Britain's ideologically torn opposition Labor Party moved this week to the brink of a formal split that could bring about the first significant realignment of British political parties in 60 years.

Thirteen present and former Labor members of Parliment led by four former Cabinet ministers took the first step toward forming a breakaway social democratic party if the Labor Party's leaders do not reverse its recent sharp turn to the left.

The splinter group -- headed by Roy Jenkins, former deputy Labor leader and European Community president, former foreign secretary David Owen, former education secretary Shirley Williams and former transportation secretary and opposition defense spokesman William Rodgers -- this week formed a Council for Social Democracy to be the nucleus for a new party that could come in the spring.

Nine other Labor members of Parliament immediately joined the group and another former Labor deputy leader, Lord George Brown, said he would back it with a grass-roots dissident group he heads.

They will now seek public support as a left-of-center alternative to what they see as a polarization of British politics between Prime Minister Margaret Thatcher's Conservatives on the right and a militantly socialist and isolationist Labor Party on the left under the struggling leadership of parliamentary orator Michael Foot.

The Labor dissidents oppose both Thatcher's survival-of-fittest economic policies, which have greatly increased unemployment and the gap between rich and poor, and the greater government control of the economy, including much more nationalization of industry, sought by left-wing insurgents who have seized at least temporary control of the Labor Party. Labor's left wing, led by former energy minister Tony Benn, also wants to pull out of the Common Market and unilaterally ban nuclear weapons from Britain.

In a left-wing victory seen as the final straw by the dissidents, a special party conference decided Jan. 24 that future party leaders should be chosen by an electoral college with 40 percent of the voting power held by labor unions that finance the party, 30 percent by mostly left-wing local party activists and 30 percent by the generally more moderate Labor members of Parliament, who traditionally elected the party leader by themselves.

Foot, who has been fighting what appears to be a losing battle to keep the party together since his compromise election as leader in November, failed in an attempt to preserve for members of Parliament 50 percent of the votes.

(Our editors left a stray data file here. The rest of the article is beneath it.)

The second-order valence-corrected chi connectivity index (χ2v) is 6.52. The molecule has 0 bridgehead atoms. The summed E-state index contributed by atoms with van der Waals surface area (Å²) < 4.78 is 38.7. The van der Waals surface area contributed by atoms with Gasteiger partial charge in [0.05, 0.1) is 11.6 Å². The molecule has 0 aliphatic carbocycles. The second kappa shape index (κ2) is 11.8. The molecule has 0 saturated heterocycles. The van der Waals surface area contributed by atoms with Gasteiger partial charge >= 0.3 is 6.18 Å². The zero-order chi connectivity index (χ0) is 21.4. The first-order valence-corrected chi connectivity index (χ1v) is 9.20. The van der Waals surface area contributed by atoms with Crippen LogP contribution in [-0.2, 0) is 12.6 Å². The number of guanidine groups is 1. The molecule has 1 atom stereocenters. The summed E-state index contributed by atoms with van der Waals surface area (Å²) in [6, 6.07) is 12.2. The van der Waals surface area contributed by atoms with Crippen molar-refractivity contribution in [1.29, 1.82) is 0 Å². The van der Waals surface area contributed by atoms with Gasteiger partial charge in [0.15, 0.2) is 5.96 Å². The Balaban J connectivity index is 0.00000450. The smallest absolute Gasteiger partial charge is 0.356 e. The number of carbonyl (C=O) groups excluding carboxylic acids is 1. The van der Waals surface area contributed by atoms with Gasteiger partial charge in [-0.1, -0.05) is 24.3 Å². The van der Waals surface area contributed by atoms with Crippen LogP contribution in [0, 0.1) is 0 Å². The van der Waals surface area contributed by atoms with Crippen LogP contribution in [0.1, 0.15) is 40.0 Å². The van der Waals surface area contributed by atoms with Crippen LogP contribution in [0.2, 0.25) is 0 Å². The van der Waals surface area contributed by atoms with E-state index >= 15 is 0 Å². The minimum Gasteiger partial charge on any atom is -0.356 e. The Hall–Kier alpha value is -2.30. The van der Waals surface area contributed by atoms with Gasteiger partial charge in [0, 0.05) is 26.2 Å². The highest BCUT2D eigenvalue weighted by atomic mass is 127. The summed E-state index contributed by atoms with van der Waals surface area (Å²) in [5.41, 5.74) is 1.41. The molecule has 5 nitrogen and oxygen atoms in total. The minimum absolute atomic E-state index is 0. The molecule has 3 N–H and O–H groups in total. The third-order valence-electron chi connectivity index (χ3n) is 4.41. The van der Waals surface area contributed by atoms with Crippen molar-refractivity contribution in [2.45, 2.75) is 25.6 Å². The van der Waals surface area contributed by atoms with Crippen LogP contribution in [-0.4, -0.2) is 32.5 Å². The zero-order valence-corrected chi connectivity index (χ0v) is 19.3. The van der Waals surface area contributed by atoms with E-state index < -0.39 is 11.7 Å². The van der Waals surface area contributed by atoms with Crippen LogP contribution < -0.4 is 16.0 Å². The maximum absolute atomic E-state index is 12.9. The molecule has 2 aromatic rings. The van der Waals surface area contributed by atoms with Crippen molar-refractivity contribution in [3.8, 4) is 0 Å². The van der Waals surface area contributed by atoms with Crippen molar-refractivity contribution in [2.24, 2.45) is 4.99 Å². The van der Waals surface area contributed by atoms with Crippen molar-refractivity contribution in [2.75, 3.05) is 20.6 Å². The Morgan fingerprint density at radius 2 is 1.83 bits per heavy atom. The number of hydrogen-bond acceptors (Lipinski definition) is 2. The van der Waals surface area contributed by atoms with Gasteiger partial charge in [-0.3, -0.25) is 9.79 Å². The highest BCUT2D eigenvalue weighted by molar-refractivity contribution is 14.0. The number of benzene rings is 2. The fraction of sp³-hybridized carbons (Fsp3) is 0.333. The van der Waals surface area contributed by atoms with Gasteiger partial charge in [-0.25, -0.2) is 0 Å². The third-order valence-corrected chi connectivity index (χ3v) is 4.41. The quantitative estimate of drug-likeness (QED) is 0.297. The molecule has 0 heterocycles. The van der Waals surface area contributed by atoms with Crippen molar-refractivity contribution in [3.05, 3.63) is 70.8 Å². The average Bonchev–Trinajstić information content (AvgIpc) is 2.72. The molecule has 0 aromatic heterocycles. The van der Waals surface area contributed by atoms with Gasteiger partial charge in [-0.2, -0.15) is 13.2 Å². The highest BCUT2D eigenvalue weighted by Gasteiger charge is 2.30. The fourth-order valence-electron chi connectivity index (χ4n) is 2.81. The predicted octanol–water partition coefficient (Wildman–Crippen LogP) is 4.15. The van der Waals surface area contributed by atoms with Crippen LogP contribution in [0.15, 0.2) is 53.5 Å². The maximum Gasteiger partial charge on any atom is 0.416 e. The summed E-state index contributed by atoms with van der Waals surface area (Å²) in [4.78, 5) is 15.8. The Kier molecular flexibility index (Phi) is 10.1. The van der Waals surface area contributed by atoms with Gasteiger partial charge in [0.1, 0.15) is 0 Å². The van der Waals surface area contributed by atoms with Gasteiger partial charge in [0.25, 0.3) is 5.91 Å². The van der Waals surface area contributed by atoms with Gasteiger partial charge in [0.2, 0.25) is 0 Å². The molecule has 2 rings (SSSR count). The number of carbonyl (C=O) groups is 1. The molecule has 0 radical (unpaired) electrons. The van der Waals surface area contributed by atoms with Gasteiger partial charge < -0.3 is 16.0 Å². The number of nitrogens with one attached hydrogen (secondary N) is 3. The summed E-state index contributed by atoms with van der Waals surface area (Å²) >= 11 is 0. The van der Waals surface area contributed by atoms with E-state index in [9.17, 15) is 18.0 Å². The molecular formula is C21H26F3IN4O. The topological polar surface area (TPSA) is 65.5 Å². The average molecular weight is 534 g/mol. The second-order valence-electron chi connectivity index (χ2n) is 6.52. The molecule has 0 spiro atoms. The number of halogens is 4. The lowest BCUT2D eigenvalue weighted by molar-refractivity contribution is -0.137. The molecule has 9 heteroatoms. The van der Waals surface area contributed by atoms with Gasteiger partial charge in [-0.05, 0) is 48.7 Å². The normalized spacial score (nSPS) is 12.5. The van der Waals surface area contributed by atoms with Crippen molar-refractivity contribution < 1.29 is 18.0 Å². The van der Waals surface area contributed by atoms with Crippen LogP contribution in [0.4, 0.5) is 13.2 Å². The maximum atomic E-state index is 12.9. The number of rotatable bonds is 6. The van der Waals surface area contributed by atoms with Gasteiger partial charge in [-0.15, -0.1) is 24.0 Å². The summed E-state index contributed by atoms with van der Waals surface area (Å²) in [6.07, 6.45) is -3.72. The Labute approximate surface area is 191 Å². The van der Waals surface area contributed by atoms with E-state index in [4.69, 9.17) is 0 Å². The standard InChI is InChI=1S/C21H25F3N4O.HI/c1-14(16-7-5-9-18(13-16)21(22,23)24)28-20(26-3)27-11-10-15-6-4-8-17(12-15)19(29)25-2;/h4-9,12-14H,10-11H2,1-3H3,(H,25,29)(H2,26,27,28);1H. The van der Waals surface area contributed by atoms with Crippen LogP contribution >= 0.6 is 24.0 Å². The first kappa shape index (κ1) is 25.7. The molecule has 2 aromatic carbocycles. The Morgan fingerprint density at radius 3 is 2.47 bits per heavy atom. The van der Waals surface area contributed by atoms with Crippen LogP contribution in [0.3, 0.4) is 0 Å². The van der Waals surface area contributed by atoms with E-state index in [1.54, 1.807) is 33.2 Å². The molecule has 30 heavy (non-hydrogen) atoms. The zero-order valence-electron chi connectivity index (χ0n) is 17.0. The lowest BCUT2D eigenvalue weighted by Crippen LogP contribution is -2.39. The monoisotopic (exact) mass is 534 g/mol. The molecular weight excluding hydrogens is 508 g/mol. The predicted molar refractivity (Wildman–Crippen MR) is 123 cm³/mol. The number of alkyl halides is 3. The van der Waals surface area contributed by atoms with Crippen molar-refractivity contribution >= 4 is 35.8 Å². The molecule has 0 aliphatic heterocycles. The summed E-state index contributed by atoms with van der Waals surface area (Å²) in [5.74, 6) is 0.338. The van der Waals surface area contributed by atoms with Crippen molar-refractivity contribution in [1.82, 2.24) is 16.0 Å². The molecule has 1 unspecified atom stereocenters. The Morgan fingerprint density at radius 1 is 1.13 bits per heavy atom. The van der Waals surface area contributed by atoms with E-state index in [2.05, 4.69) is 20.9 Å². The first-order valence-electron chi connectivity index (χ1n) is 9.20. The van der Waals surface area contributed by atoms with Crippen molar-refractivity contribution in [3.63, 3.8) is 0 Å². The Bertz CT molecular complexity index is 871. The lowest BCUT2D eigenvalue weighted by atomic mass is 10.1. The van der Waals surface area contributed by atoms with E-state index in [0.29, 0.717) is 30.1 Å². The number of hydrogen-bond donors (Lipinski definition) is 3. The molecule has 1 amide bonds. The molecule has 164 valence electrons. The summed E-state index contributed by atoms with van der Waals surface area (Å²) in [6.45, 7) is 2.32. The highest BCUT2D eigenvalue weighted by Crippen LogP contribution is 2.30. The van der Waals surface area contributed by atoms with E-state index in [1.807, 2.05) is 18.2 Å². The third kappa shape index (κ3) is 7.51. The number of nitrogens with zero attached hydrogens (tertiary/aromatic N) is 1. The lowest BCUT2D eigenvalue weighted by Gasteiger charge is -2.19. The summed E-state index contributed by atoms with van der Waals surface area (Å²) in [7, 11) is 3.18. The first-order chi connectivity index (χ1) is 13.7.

In launching the breakaway Council for Social Democracy this week, Jenkins, Owen, Williams and Rodgers condemned what they called "the drift toward extremism in the Labor Party."

"We believe that the need for a realignment of British politics must now be faced," they said in a statement launching the movement.

They want to pursue policies more like those of social democratic parties elsewhere in Europe. These include staying in the Common Market and NATO, working for multilateral arms control and maintaining a mixed economy with private ownership of most businesses but possibly government price and income controls.

They differ from the Liberal Party, already struggling to stay alive in Britain's political center (with 11 seats in the 635-seat House of Commons), primarily in their espousal of greater social equality through more aggressive redistribution of income and the breaking down of class barriers in schools and other institutions. The Liberals, once Britain's traditional laissez-faire party, were replaced by Labor as one of the two major parties following a political shift that began in the 1920s and ended with the postwar birth of Britain's welfare state.

But the leaders of the new Social Democratic movement here and Liberal leader David Steel are near agreement on a cooperative election strategy to divide the country's parliamentary districts, with each party fielding its strongest candidates without competition from the other.

Steel, trying to sell this plan to both traditional Labor Party supporters and skeptical Liberal voters and members of Parliament who see it as a threat to their own party, said this week that it could create "an unstoppable combination at the next general election."

"This is the chance to do what many of us have dreamed of for years," Steel said in a nationwide political broadcast, "to break the mold of a failed political system and to produce a realignment of the progressive and hopeful forces in Britain."

Recent public opinion polls have shown growing interest among at least a third of Britain's voters in a liberal-social democratic alternative to the Conservative and Labor parties. But cautious political analysts note the strong tradition of party loyalty here and the absence of a single dominating leader for the prospective centrist alternative. A breakaway social democratic party could, however, siphon sufficient support from Labor to ensure Thatcher's Conservatives at least a decade in government despite the current unpopularity of her harsh economic policies.

While testing the political water, the dissidents are still participating in the Labor Party, which provoked angry responses from both Foot and Benn at a meeting of the party executive Wednesday attended by Williams and another dissident member of Parliament, Tom Bradley.

"If they are plotting to form a new party," Benn was reported by others there to have shouted, "they cannot sit here in the highest councils of the Labor Party with all the access to party documents available to them."

"You had better make your mind up what you want to do," Foot is reliably reported to have sternly told Williams. "If you want to join another party, it is quite intolerable that you should sit here."